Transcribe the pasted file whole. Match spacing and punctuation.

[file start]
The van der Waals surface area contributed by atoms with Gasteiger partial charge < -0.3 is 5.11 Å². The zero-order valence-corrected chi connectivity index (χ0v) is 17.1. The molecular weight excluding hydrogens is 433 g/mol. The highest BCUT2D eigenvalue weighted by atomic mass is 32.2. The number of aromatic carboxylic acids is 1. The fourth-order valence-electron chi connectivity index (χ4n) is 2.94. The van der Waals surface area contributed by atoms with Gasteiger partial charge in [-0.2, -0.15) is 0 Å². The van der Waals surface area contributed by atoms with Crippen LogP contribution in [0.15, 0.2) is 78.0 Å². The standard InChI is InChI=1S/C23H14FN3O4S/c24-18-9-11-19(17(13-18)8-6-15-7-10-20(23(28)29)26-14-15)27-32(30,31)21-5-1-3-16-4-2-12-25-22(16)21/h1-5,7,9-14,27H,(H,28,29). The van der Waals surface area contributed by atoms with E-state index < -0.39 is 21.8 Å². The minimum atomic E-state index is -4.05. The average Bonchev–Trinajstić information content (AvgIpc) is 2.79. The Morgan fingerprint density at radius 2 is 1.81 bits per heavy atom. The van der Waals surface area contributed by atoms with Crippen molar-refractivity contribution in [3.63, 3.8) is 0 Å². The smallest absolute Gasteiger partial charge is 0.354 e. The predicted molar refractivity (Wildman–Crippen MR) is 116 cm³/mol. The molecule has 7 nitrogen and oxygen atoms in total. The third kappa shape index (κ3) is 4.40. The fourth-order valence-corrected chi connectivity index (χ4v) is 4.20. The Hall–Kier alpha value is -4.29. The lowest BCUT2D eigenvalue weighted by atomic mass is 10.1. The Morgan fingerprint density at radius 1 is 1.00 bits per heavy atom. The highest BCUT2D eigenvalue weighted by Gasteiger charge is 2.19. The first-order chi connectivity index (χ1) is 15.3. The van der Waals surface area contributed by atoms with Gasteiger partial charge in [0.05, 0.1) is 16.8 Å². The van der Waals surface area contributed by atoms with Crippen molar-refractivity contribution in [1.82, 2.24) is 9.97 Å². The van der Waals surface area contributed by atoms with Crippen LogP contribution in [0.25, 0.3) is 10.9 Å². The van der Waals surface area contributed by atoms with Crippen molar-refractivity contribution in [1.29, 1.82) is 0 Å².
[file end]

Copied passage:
The van der Waals surface area contributed by atoms with Gasteiger partial charge < -0.3 is 5.11 Å². The zero-order valence-corrected chi connectivity index (χ0v) is 17.1. The molecular weight excluding hydrogens is 433 g/mol. The highest BCUT2D eigenvalue weighted by atomic mass is 32.2. The number of aromatic carboxylic acids is 1. The fourth-order valence-electron chi connectivity index (χ4n) is 2.94. The van der Waals surface area contributed by atoms with Gasteiger partial charge in [-0.2, -0.15) is 0 Å². The van der Waals surface area contributed by atoms with Crippen LogP contribution in [0.15, 0.2) is 78.0 Å². The standard InChI is InChI=1S/C23H14FN3O4S/c24-18-9-11-19(17(13-18)8-6-15-7-10-20(23(28)29)26-14-15)27-32(30,31)21-5-1-3-16-4-2-12-25-22(16)21/h1-5,7,9-14,27H,(H,28,29). The van der Waals surface area contributed by atoms with E-state index < -0.39 is 21.8 Å². The minimum atomic E-state index is -4.05. The average Bonchev–Trinajstić information content (AvgIpc) is 2.79. The Morgan fingerprint density at radius 2 is 1.81 bits per heavy atom. The van der Waals surface area contributed by atoms with Crippen molar-refractivity contribution in [3.63, 3.8) is 0 Å². The smallest absolute Gasteiger partial charge is 0.354 e. The predicted molar refractivity (Wildman–Crippen MR) is 116 cm³/mol. The molecule has 7 nitrogen and oxygen atoms in total. The third kappa shape index (κ3) is 4.40. The fourth-order valence-corrected chi connectivity index (χ4v) is 4.20. The Hall–Kier alpha value is -4.29. The lowest BCUT2D eigenvalue weighted by atomic mass is 10.1. The Morgan fingerprint density at radius 1 is 1.00 bits per heavy atom. The highest BCUT2D eigenvalue weighted by Gasteiger charge is 2.19. The first-order chi connectivity index (χ1) is 15.3. The van der Waals surface area contributed by atoms with Gasteiger partial charge in [0.05, 0.1) is 16.8 Å². The van der Waals surface area contributed by atoms with Crippen molar-refractivity contribution in [1.82, 2.24) is 9.97 Å². The van der Waals surface area contributed by atoms with Crippen LogP contribution in [0.25, 0.3) is 10.9 Å². The van der Waals surface area contributed by atoms with Crippen molar-refractivity contribution in [1.29, 1.82) is 0 Å².